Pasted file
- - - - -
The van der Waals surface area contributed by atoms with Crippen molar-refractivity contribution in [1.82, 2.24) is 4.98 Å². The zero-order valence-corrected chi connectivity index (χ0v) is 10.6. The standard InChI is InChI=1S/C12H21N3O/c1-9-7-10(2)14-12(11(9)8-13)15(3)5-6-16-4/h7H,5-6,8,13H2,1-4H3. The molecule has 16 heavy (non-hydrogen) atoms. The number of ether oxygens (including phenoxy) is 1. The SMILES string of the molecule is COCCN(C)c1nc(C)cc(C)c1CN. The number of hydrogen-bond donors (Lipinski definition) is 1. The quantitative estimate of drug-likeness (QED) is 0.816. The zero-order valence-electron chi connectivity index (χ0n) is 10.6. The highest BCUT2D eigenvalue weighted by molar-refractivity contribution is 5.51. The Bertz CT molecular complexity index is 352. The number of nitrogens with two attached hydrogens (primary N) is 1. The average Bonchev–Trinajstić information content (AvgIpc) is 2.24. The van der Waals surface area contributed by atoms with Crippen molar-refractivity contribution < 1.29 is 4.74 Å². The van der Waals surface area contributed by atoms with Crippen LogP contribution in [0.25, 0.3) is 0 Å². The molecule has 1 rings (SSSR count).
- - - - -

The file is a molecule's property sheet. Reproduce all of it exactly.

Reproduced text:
The van der Waals surface area contributed by atoms with Crippen molar-refractivity contribution in [1.82, 2.24) is 4.98 Å². The zero-order valence-corrected chi connectivity index (χ0v) is 10.6. The standard InChI is InChI=1S/C12H21N3O/c1-9-7-10(2)14-12(11(9)8-13)15(3)5-6-16-4/h7H,5-6,8,13H2,1-4H3. The molecule has 16 heavy (non-hydrogen) atoms. The number of ether oxygens (including phenoxy) is 1. The SMILES string of the molecule is COCCN(C)c1nc(C)cc(C)c1CN. The number of hydrogen-bond donors (Lipinski definition) is 1. The quantitative estimate of drug-likeness (QED) is 0.816. The zero-order valence-electron chi connectivity index (χ0n) is 10.6. The highest BCUT2D eigenvalue weighted by molar-refractivity contribution is 5.51. The Bertz CT molecular complexity index is 352. The number of nitrogens with two attached hydrogens (primary N) is 1. The average Bonchev–Trinajstić information content (AvgIpc) is 2.24. The van der Waals surface area contributed by atoms with Crippen molar-refractivity contribution < 1.29 is 4.74 Å². The van der Waals surface area contributed by atoms with Crippen LogP contribution in [0.25, 0.3) is 0 Å². The molecule has 1 rings (SSSR count).